34 thoughts on “St. Joseph’s University Refuses To Renew Contract For Professor Who Prevailed In Free Speech Fight”

  1. Cancel Culture is a Dress Rehearsal for Mass Murder | Stefan Molyneux – see on YouTube

  2. This is not the St. Joseph’s I knew in the early 1960s as a collegiate debater at Duquesne University. Good and decent students and clerical and lay staff whose goal was a good education for the students. Issues were left for assigned debate topics each year — not to invade math and other courses or to penalize anyone for his (yes, then, HIS) thinking, beliefs, etc. Shame on St. Joseph’s!!

  3. I’ve been following this. The professor was given an EXTERNAL investigation. The university obviously did not get the decision they were hoping for. Hopefully the professor sues.

  4. This seems like retaliation. The courts generally do not like retaliation. SUE, SUE, SUE again.

  5. Absolutely chilling, horrifying. Academia has been totally captured. The U.S. is rapidly transforming into a fascist, totalitarian state.

  6. The way to stop the systemic, Progressive-sanctioned persecution of people like Dr. Manco is to hold the administrators personally responsible. The administration of St. Joseph’s University should lose their jobs and answer to Dr. Manco for damages.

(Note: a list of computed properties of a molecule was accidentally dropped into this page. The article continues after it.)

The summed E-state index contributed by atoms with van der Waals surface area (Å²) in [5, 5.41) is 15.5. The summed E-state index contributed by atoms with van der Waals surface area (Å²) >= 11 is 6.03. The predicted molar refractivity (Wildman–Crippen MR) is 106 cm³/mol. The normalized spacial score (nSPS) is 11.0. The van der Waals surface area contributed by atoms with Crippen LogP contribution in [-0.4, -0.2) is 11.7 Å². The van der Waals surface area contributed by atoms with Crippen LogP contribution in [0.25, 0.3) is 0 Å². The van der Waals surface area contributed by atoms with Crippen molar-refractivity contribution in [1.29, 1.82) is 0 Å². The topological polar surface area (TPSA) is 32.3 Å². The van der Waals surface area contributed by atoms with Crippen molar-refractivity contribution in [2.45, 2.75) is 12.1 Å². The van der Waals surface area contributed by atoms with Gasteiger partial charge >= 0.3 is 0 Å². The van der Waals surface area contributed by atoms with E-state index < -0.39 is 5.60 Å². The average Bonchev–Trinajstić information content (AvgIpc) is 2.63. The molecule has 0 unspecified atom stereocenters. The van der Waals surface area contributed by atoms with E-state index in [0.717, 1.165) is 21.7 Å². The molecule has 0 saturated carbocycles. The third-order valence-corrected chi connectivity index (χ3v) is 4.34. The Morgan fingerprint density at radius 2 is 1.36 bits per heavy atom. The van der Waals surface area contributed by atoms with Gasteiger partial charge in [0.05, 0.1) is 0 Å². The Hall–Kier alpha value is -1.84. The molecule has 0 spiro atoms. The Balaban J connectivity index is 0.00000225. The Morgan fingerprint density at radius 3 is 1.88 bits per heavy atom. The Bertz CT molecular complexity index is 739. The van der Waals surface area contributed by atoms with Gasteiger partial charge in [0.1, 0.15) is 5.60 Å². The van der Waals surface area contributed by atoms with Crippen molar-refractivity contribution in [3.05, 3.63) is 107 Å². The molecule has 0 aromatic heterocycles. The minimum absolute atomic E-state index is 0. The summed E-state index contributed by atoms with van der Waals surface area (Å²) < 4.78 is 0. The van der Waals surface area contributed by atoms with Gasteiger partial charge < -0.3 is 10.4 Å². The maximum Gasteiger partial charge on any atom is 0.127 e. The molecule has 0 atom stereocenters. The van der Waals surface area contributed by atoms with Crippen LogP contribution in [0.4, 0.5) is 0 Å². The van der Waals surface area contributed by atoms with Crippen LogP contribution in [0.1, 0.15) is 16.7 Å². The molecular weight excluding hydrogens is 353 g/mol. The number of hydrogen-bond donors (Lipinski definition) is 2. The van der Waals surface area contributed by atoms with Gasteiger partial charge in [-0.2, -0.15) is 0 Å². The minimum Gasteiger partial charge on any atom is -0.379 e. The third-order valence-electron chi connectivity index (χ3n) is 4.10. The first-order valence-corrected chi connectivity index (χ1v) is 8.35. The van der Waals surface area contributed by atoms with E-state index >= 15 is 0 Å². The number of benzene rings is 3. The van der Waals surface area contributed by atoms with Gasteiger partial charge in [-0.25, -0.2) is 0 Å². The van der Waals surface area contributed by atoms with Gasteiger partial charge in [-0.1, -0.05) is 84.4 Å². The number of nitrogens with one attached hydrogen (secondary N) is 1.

7. If his Twitter account was anonymous, how did the school find out about his Tweets?

    1. No doubt some disgruntled alumni with an axe to grind knew what his Twitter handle is. But the problem really is the President of the University.

  8. Professor, you should realize by now and forgive the repetitiveness, if the Left doesn’t have Double Standards they won’t have any Standards at all.

  9. “The threat is too great for most academics to stand against a mob.”

    They need to read, and heed the theme of, Ibsen’s great play: _An enemy of the People_. That will embolden their courage.

  10. It’s time we start torching these snowflakes and reduce them to liquid. I’ve never seen so much kowtowing to minorities. My advice is to send these babies (and staff) to a dermatologist to help grow some skin.

  11. “Tolerance will reach such a level that intelligent people will be banned from thinking so as not to offend the imbeciles.”

    Just a thought for a Friday morning.

  12. The sad part is that he will be replaced by a politically correct math professor who believes that math, showing your work and being on time is racist, that math is subjective and that math is good only when it serves the needs of the masses. The best and brightest being replaced by the WOKE.

    1. To your point, I had a conversation with a fellow CPA yesterday regarding how more and more licensed professionals are abandoning fundamental principles and reason for this Marxist ideology. Attorneys, Educators and now Doctors are using their profession like a weapon in support of this madness. If math falls, then everything else goes with it.

      1. “If math falls, then everything else goes with it.”

        Paul Rossi was a math teacher at Grace Church High School in Manhattan. He was recently fired. His “crime?” He objected to the CRT view that objectivity — the very foundation of mathematics — is “racist.”